How to teach your child to ride a balance bike?

  1. Size Matters!

When you start your balance bike search, you need to keep in mind your child’s height, weight, and age. Some bikes run taller or shorter than other models; some are lighter, and some are heavier; some are simpler, and some are more complex. Your child’s size and stage of development will help you choose the best option for your child as he or she is, and also as he or she is likely to be in six months or a year.

Once you choose a bike and receive it, you need to fine-tune the bike to make it fit your child’s individual needs. First and foremost, you will need to adjust the seat height. Set the height so that your child’s feet rest flatly on the ground and their knees are slightly bent when they are sitting on the seat. Most seats are adjustable in one-inch increments, and starting at the setting one inch below your child’s inseam makes final adjustments easier.

The handle bar needs adjustment in respect to the seat height, as well. This makes turning and manoeuvring the bike much easier for your child. If the seat is at its lowest possible setting, for instance, the handlebars should also be in their lowest possible setting. Likewise, if the seat is in the highest position, the handlebars should be as well. This keeps the distance between the seat and the handlebars regular and prevents strain on your son or daughter’s arms and back.

Remember: Children grow quickly, so you will probably have to repeat this process every few months.



  1. Don’t Be Pushy!

Some children will be cautious and want to walk with the bike first, trusting their feet more than the bike. Others will want to hop on and go as soon as they get geared up with their new helmet and pads. Either way, your child needs to learn at his or her own pace to ride and to enjoy riding for the healthy fun it is. Don’t push your child to glide or even to sit on the seat before they are ready. If you do, they might lose interest in what can be an extremely beneficial and enjoyable activity and it could take them even longer to learn, if they ever decide to. Encourage them to use their new bike and praise them for any time they spend on it, even if it doesn’t seem like they are making progress.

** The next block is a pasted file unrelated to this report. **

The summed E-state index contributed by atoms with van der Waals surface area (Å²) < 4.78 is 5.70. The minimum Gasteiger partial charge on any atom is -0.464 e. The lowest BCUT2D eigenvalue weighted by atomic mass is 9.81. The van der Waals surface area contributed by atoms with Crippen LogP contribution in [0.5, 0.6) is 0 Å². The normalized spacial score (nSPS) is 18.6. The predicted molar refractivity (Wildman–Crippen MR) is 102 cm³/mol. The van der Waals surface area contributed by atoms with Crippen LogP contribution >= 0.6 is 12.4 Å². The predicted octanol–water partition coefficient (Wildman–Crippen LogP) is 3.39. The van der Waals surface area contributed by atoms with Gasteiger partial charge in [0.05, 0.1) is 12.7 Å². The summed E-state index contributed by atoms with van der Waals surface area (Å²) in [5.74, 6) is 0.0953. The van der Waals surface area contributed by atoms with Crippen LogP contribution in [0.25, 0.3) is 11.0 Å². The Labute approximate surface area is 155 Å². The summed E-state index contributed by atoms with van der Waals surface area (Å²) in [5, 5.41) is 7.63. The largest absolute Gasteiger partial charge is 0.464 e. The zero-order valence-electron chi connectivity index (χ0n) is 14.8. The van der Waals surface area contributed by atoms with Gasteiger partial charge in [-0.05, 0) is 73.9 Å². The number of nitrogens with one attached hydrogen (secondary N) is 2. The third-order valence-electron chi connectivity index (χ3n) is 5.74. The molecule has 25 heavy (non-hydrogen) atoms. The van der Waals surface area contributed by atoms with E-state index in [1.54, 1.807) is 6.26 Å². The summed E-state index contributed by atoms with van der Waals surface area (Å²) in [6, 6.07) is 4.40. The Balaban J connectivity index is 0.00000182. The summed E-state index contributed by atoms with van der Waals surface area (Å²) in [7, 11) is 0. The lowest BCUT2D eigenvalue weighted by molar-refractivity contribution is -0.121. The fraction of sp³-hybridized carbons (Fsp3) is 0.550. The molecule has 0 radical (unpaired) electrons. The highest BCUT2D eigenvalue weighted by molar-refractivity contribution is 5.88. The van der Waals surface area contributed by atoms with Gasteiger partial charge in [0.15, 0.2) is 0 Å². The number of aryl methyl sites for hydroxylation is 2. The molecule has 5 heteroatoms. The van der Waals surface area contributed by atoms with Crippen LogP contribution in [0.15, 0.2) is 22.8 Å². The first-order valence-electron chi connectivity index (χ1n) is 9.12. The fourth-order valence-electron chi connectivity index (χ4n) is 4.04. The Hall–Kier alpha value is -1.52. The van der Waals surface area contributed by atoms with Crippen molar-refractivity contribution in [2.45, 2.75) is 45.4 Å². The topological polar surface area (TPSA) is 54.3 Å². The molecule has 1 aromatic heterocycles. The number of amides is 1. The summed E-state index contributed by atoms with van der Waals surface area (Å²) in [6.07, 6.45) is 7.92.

This unconditional encouragement will foster a love for bike-riding, and it will show them that it’s okay to go slowly and safely. If they ask for help, be there to help them, but let them figure it out themselves if they want to. If your child is the “do-it-myself” type, “letting” them watch videos of other children riding balance bikes may help them learn techniques and give them the confidence to progress in their riding.



  1. Do NOT Hold Up the Bike!

As parents, we want to do all that we can to make sure that our child is safe, and it is sometimes hard to accept that this means letting them fall down, or at least start to topple, when they are learning to ride a bike. It applies as much to balance bikes as it does to pedal bikes. The main reason for purchasing a balance bike for your son or daughter is to help them transition more easily to a pedal bike, without the need or desire for training wheels, and holding up a balance bike has the same negative effects as using training wheels on a pedal bike. If you hold up the bike, they cannot learn to balance the bike themselves, and this will result in more falls, not fewer.

If your child does want extra support, keep a hand on their back or the side of their chest as you walk behind or beside them. Encourage them to use their feet to steady themselves when they feel unsteady, so that they will begin to trust the bike. Once they trust the bike itself, they will be able to start gliding and learning to turn. Younger children usually take longer and need more support to get to this point, but it is perfectly normal for older children as well. It all comes back to letting your child learn and transition between learning stages at their own pace. Before you know it, they’ll be riding like a pro, and having a blast while they do it!